10 New year predictions
9 Colleagues on holiday
8 Christmas jumpers
7 Biscuit boxes
6 Best of breed awards
5 Year-end revieeeews!
4 Retail predictions
3 Planning meetings
2 Client dinners
and the biggest consumer tech trade show of the year….(CES)
*Cheers* *Laughter* *Sobs of Joy*
Whilst the magical “Christmas Calm” is yet to bless the PR world in my experience, we get through every time with the help of chocolate, parties, more chocolate and good old fashioned team work.
And what could be more Christmassy than that?
*We’ve got something awesome going on this Christmas for a local organisation…more on that later
Facebook has told partners to expect decline in organic reach, as the social network is working to deliver a more meaningful experience for users by cutting out spammy, non-engaging content.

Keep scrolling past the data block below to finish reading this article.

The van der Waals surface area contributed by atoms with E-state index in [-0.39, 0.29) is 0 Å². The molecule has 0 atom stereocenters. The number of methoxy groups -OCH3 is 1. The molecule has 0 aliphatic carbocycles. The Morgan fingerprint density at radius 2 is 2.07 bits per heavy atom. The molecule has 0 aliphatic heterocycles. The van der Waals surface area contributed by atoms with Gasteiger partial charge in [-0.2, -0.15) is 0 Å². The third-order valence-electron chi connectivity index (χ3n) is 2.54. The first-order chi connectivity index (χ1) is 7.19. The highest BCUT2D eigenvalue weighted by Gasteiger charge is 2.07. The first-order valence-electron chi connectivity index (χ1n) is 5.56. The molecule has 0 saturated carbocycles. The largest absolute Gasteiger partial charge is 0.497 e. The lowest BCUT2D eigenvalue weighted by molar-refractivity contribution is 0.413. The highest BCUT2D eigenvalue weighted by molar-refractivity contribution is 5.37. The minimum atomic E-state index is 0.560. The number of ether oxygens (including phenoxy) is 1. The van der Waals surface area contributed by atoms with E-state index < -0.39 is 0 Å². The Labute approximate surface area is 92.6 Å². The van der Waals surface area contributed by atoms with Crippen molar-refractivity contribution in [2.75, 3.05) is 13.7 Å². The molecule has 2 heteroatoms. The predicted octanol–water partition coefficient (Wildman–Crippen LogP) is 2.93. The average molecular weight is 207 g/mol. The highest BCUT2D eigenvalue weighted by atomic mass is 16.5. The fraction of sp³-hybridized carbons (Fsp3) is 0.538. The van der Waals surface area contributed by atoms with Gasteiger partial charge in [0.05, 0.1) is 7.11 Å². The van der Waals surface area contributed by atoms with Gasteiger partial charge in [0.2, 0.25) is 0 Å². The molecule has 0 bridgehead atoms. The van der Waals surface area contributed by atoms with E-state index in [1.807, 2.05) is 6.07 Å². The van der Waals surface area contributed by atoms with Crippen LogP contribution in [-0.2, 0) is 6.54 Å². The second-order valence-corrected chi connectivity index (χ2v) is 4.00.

If Facebook shows content that’s supposedly more relevant, lower reach shouldn’t necessarily be an issue, as the people reached are more likely to interact with that content and generate higher levels of engagement.
But this isn’t exactly how Facebook sees it.
In a recent document entitled “Generating business results on Facebook”, the company strongly advises marketers to consider paid distribution to maximise their investments on the platform.
A Facebook spokesperson explained: “We’re getting to a place where because more people are sharing more things, the best way to get your stuff seen if you’re a business is to pay for it.”
Does this mean that in a sea of low quality content, good posts don’t stand a chance unless you put money behind them? Some would say so.
As Facebook is promoting paid as the preferred way to get results, brands may have to start thinking whether it’s time to change their social strategies. Is it still worth investing as much time and resources to create compelling content? Or should that money be spent in advertising?